The day after the largest climate march in history flooded the streets of New York City, a group of 3,000 impassioned citizens flooded Broadway outside the entrance of Wall Street, and a little over 100 of them were arrested after a long day of occupation. Five of the people arrested were my fellow Climate Marchers.
Here are Marchers Sean Glenn and Mack McDonald, two of the five arrested
Marcher Kelsey Juliana carrying Simon, 6, on her shoulders during Flood Wall Street
During Flood Wall Street and directly after, I was absolutely psyched about the event. During the People’s Climate March on Sept. 21 a few of us had overheard police officers calling it a “big parade.” Flood Wall Street seemed like a more tangible action — people weren’t just waving signs around for a few hours and going home. Way more people than expected showed up, the place was crawling with media, the police ended up pepper-spraying protesters and eventually there were arrests. There was momentum and the feeling of accomplishment.
I’ve had a lot of time to reflect on what happened since then and talk to my fellow Marchers, and as the excitement from Flood Wall Street died down, I saw that day much differently. I now see how tightly the police controlled us, and, subsequently, how watered-down our first amendment right to peaceably assemble was.
Watching from the sky
Heavy police presence
Even before the demonstration got mildly violent after a small group of the protesters decided to hit the hands of police officers while playing tug-of-war with the barriers, the police had a very tight leash on us.
Because I am not familiar with New York City, I didn’t know until a couple hours into the sit-in that we weren’t actually on Wall Street. One of the people next to me informed me that the street we were blocking was Broadway and the police had barricaded all entrances to Wall Street. The only people allowed through were workers with I.D.
When we first arrived on Broadway from Battery Park, the police blocked us after we passed the bull statue and we sat down where we were. Because I wasn’t at the front of the march, I didn’t see the blockade and I assumed when everyone sat down that we had arrived on Wall Street.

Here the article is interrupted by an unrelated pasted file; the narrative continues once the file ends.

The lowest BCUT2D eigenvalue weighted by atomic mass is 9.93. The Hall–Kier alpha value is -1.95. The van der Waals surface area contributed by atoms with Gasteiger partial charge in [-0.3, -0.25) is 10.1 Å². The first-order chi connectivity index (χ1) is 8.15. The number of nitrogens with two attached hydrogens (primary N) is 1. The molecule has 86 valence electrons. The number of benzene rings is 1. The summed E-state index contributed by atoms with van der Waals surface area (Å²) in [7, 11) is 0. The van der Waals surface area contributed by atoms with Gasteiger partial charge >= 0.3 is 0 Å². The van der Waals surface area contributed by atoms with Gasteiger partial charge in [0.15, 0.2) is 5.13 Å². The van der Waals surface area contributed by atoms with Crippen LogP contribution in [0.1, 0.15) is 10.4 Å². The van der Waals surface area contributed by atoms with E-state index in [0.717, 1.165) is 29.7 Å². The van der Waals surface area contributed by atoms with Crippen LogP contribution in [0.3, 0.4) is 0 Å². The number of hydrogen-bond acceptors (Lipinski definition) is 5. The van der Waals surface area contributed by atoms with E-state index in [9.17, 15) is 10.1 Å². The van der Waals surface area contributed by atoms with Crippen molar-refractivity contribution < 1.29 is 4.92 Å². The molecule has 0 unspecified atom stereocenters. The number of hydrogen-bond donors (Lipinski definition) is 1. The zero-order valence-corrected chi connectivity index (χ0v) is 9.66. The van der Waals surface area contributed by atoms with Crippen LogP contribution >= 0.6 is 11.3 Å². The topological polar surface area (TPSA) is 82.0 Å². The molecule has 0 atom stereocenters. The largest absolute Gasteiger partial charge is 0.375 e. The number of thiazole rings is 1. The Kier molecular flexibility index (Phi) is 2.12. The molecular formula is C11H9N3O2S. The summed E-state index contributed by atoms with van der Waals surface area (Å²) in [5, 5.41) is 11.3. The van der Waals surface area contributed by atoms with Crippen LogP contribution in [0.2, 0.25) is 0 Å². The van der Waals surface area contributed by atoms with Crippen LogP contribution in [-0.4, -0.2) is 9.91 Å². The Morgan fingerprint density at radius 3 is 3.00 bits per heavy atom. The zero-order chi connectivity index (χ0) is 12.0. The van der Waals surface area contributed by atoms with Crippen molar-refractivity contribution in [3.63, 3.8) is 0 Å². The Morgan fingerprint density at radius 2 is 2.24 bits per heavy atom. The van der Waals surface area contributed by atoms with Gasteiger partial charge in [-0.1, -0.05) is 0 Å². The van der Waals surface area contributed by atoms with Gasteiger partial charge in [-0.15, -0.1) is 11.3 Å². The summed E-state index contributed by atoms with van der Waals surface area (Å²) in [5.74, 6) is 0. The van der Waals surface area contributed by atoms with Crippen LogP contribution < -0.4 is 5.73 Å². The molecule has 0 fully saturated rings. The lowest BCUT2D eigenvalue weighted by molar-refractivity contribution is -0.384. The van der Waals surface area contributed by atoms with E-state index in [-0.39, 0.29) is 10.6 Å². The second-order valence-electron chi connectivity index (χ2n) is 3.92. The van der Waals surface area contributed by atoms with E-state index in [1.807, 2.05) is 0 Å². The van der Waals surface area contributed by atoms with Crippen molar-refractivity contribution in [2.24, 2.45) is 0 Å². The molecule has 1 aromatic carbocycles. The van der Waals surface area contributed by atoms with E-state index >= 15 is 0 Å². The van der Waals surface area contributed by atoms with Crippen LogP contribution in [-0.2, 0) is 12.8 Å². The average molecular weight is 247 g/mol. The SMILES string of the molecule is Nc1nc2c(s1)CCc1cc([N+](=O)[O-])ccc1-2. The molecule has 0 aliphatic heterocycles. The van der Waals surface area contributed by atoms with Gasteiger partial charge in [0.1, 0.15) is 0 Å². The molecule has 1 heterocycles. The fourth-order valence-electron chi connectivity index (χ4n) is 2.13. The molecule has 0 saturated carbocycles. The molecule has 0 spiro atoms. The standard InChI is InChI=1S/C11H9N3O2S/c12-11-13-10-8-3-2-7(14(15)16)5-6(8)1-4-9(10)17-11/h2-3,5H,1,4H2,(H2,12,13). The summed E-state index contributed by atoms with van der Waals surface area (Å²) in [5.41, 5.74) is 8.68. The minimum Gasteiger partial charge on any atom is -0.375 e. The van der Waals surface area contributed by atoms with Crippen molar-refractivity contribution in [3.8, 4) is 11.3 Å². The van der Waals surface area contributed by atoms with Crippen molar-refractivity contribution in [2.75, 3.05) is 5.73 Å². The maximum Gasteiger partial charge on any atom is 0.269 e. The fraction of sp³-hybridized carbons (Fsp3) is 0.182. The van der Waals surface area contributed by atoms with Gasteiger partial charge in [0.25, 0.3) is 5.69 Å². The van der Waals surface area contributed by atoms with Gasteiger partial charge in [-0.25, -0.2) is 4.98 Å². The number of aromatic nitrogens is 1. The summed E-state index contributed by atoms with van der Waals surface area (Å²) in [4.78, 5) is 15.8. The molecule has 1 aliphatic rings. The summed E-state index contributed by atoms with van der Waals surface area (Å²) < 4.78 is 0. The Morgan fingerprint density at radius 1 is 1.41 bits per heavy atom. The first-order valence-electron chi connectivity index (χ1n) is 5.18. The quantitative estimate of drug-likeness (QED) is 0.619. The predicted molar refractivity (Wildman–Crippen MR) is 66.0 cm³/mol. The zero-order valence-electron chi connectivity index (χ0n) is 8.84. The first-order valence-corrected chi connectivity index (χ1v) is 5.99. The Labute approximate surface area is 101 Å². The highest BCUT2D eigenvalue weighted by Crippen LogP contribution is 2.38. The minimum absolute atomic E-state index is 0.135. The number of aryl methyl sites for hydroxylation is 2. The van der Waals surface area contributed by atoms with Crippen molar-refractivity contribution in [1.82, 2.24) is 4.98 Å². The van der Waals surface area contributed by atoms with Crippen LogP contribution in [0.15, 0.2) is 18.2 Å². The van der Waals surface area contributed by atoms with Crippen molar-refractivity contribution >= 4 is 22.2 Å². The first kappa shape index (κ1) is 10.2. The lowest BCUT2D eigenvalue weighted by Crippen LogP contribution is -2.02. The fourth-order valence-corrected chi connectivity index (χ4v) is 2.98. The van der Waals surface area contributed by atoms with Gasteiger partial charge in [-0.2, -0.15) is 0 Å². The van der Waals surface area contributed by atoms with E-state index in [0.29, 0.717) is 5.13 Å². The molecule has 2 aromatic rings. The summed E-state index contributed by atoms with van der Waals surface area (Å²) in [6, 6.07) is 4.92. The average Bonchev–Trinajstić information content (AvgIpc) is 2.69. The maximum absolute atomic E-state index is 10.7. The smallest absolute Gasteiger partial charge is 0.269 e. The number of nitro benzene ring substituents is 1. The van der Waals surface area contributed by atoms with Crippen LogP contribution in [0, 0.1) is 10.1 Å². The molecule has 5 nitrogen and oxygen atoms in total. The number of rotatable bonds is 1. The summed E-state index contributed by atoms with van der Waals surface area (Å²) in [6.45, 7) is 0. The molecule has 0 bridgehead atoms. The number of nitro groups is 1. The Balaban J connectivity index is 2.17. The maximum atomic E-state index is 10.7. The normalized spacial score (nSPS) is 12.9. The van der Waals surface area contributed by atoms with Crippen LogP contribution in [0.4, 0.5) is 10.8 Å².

The sit-in on Broadway around the Bull
Later on, when the procession decided to move forward and actually occupy the intersection of Broadway and Wall Street, it was only because the police moved the barricades up and allowed us to. Even then, we still couldn’t access Wall Street. If we tried, pepper spray, batons and police horses awaited us.
Me perched over the scene at the intersection of Broadway and Wall Street
On a normal day, anyone is allowed to walk down Wall Street. But because we weren’t complacent tourists, because we had a goal to disrupt, we weren’t even given the opportunity to try. If we have the right to peaceably assemble, the police shouldn’t be allowed to block us pre-emptively. They should only be allowed to come in after the disruption has happened, after we’ve started the sit-in.
After Wall Street, I was forced to look back at my first time risking arrest two summers ago — which at the time had been one of the proudest moments of my life — with great sadness. The first time I ever participated in a sit-in I was not arrested because the police got to the building first and blocked the entrance. The entrance was still rendered useless, which was silly, but this way they didn’t have to bother themselves with processing us.
I have always looked up to Mohandas Gandhi as a role model for resistance and civil disobedience. However, I’m beginning to think the principle of informing police and authorities ahead of time just won’t work for our current environmental resistance. Warning the authorities beforehand has only resulting in thwarted attempts to disrupt a system that is slowly killing all of us. Frankly, we don’t have the time to continue doing cutesy sit-ins that attract a lot of media but accomplish nothing. We don’t have time to be thwarted; the wheels of climate change are already turning.
At Flood Wall Street, we pointed at the big buildings and shouted at the line of stone-faced cops, “We’re not the ones you want! The criminals are in there!”
How can corporations and the 1% can commit crimes against the environment and humanity in the name of profit and get away with it, but as soon as we the people stand up to them we are pepper-sprayed or hand-cuffed? The longer I am on this March the more I realize our government and leaders are no longer looking out for us. They no longer represent and protect the people. Safeguarding our First Amendment rights is no longer as important as quelling rebellion and preserving business as usual.
So I guess it’s up to us to do it. What are you willing to do to take back our rights? To protect our only planet?